Going to get my hair cut after work. I’m rather abashed at how excited I am about this. What is it about getting a haircut that means so much to women? After every major trauma, disappointment, breakup, failed diet, rejection letter: haircut. And it’s all better.
There’s always the fantasy, isn’t there? One day we’ll find that lipstick, get that certain haircut, and everything’ll change for us. Men will meet our eyes and smile admiringly more often, and we’ll accept the homage graciously as our due. For men, it’s easier: I heard a comedian say once, “Every guy believes he’s two, maybe three sit-ups away from being in a hot tub with Elle MacPherson“. For women, it’s complicated. The never-ending drill of lather-rinse-repeat, shave, moisturize, buff, pluck, blow dry, gel, curl, even that skin tone, powder, blush, bring out the eyes, lipstick, check the look, and we haven’t even talked about clothes yet, is he watching me as I walk by, glance casually in the reflective glass, slight adjustment to the hair, keep going. Every single day.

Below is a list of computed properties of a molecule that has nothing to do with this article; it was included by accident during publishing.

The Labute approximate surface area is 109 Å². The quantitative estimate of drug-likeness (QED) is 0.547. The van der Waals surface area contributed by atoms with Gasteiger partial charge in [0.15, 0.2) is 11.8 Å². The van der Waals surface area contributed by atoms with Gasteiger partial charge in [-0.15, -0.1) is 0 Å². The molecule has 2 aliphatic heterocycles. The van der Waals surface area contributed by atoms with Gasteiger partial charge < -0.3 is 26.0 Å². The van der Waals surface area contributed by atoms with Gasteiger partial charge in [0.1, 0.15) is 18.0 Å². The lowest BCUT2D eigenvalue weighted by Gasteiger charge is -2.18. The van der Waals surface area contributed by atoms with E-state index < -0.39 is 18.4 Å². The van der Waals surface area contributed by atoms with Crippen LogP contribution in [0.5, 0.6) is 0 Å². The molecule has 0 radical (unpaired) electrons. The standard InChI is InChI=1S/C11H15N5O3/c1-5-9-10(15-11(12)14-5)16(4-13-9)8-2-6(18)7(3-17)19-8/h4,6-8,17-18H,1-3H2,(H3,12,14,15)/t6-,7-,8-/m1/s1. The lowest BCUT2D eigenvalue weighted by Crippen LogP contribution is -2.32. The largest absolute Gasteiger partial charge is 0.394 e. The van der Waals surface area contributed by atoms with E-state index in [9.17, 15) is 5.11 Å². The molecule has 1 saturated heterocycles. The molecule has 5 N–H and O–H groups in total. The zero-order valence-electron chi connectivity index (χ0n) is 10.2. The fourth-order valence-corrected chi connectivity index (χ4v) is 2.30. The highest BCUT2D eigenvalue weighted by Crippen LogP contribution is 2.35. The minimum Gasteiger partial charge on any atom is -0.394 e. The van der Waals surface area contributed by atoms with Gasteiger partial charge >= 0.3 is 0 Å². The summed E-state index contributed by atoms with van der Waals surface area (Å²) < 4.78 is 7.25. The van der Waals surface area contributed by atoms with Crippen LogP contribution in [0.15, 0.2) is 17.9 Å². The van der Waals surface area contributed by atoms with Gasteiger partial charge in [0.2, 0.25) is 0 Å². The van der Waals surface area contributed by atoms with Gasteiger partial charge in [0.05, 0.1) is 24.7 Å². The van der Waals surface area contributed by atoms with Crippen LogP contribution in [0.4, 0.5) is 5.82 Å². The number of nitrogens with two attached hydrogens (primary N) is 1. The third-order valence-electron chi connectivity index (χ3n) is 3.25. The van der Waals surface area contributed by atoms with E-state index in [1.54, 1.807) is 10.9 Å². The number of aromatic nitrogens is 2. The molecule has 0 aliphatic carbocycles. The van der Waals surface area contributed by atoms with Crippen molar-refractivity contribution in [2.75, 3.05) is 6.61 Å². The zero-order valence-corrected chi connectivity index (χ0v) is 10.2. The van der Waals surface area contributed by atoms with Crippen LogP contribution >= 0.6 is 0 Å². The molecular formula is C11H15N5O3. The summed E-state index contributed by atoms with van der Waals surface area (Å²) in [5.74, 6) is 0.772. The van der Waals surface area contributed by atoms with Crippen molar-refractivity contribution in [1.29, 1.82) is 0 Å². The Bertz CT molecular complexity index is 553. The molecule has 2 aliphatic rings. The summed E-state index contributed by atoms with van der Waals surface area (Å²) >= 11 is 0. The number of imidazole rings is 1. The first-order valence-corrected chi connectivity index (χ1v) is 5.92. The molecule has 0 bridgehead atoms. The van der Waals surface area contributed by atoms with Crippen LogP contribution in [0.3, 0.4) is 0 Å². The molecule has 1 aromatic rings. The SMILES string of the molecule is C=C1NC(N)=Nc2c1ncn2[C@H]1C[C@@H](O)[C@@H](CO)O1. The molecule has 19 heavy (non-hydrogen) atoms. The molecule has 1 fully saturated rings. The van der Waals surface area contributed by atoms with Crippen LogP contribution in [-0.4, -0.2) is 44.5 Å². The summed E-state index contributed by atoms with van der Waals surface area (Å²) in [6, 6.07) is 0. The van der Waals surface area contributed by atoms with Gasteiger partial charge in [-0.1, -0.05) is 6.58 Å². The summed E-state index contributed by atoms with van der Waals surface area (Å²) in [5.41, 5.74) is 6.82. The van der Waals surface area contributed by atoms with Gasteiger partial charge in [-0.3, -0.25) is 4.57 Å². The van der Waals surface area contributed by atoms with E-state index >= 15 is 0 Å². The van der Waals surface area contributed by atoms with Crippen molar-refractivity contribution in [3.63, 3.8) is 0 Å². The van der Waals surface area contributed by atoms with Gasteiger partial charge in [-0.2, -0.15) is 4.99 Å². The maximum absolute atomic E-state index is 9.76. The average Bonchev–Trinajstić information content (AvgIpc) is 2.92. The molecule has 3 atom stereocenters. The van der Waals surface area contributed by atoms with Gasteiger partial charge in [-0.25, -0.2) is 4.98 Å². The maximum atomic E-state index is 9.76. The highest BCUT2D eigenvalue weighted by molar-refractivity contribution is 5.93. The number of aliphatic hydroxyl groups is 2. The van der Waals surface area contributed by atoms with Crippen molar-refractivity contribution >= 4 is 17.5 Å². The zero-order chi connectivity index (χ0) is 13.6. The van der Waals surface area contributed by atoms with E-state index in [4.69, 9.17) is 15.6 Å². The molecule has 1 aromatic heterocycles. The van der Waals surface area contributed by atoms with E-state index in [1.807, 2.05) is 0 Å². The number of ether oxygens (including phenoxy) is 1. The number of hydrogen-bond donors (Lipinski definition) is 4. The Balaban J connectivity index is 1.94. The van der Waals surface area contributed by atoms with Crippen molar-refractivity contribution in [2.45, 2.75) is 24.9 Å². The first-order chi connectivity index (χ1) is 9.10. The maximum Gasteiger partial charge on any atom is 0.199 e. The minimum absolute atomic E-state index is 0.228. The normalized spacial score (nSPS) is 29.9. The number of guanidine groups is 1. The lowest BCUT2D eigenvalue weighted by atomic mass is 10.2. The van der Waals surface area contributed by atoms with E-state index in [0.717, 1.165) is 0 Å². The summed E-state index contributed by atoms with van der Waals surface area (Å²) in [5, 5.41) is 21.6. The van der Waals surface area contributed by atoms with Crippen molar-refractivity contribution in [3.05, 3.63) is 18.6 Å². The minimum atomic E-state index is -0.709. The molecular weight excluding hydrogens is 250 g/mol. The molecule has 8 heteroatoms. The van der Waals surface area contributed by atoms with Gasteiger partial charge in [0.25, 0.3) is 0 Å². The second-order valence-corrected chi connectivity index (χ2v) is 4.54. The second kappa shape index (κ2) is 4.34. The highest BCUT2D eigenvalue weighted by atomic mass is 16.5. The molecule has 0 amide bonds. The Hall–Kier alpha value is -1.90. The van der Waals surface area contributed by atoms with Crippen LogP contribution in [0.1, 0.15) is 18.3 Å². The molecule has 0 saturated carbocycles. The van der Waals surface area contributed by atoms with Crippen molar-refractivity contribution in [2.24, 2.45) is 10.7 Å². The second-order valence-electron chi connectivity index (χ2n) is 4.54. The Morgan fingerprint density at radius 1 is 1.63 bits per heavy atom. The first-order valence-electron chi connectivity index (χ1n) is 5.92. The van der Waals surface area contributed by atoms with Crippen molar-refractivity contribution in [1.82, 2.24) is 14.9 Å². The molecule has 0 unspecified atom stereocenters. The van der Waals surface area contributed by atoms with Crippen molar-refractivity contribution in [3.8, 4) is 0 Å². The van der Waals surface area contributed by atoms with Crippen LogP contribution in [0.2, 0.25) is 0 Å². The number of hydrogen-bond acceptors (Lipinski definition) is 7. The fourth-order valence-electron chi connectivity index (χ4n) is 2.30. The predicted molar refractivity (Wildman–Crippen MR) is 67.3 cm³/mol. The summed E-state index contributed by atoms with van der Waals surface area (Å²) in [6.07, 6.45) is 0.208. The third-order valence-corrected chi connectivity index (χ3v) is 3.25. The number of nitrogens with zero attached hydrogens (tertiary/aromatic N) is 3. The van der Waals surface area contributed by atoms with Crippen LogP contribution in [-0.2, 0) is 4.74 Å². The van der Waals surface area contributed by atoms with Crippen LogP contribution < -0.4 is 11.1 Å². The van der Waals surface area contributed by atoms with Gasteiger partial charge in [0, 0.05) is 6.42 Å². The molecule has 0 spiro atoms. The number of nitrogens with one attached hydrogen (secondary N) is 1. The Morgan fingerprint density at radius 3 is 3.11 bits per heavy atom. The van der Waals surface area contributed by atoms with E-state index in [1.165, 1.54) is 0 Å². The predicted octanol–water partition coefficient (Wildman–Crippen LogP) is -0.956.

The blessing of a good haircut: you do the rest in a better humor. The blessing of being single: you don’t have to shave as often. The blessing of going to a good beauty salon: you find yourself in a female enclave where all this is understood intuitively.
It’s not about being shallow. We all know that it’s what’s inside that counts. We all know that we really dress up for other women, because the men don’t notice if the shoes go with the outfit or not. But for some reason, we just feel better when we look good. I think it’s because we stand more of a chance of being noticed when we pay attention to our appearance, and there’s nothing worse than being invisible when you’re a 20-something struggling to justify your existence anyway. So off to the hair appointment I go, with the promise of a more visible tomorrow.